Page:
City hopes $340M finance plan will lure Expos

PORTLAND, Ore. -- Hoping to attract a major league baseball
team, city officials have outlined a finance plan that would
provide $340 million toward a new ballpark.

Portland is one of several areas vying to become the new home of
the Montreal Expos. League owners could narrow the list when they
meet next week in New York.

The finance plan nearly meets the projected $350 million cost of
a new ballpark. Baseball officials have said they want financing
for a new stadium in place before deciding where to relocate the

``We have a clear path to achieving $340 million at this point, so we're every close to reaching the total financing goal,'' city facilities manager David Logsdon told The Associated Press.

The financially troubled Expos were purchased by the 29 other
teams before the 2002 season. The team is splitting their schedule
between Montreal and San Juan, Puerto Rico, for the second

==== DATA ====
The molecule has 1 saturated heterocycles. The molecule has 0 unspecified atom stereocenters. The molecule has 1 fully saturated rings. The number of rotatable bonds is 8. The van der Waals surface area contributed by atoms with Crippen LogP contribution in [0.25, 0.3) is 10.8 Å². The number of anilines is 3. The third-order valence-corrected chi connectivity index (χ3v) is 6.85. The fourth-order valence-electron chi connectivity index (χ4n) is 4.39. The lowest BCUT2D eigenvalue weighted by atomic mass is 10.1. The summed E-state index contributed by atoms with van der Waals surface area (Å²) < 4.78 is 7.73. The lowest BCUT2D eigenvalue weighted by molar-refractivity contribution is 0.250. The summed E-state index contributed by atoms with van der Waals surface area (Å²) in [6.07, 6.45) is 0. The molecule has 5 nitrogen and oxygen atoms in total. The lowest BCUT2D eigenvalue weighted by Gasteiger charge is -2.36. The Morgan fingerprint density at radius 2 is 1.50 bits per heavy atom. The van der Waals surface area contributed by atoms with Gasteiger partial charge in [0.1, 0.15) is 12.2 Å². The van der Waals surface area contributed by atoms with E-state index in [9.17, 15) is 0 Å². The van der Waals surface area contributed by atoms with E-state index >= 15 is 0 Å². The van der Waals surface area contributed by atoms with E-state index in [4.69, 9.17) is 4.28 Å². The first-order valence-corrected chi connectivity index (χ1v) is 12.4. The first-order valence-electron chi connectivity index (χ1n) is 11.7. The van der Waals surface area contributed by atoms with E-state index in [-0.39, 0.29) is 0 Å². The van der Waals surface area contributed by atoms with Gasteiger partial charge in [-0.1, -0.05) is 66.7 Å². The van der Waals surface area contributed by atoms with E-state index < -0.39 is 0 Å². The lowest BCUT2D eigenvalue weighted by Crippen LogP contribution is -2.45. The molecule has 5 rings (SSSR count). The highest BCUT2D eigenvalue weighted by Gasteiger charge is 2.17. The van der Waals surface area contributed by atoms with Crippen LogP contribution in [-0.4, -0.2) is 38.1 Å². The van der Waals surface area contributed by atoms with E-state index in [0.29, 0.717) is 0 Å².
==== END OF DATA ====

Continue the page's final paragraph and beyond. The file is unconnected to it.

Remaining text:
consecutive year in order to ease the club's debt.

Washington D.C.; Las Vegas; Monterrey, Mexico; Norfolk, Va.;
Northern Virginia and San Juan are all possible relocation
candidates. The latest deadline for a decision is the All-Star
break in July, but league officials have missed similar deadlines
in the past.

Washington D.C. appeared to become the front-runner when Mayor
Anthony Williams came forward with a plan for a ballpark fully
funded by taxpayers.

Earlier this month, Williams and other city officials met with
three owners -- Jerry Reinsdorf of the Chicago White Sox, Tom Hicks
of the Texas Rangers and Wendy Selig-Prieb of the Milwaukee Brewers
-- as well as members of the relocation committee.

Portland's outline of its financing plan could help it move up
the list of candidates.

"We want them to know we're still working on it and making
progress," Logsdon said.

Portland's ballpark would receive its biggest contribution --
$125 million -- from team income taxes.

Legislation was approved last year that would allow the income
taxes from players and other team personnel to be diverted to a
fund to pay off bonds used to build the stadium.

Other sources of financing include a ticket tax, concessions and
merchandise tax, and revenue from growth near the stadium, as well
as things like charter seat licenses.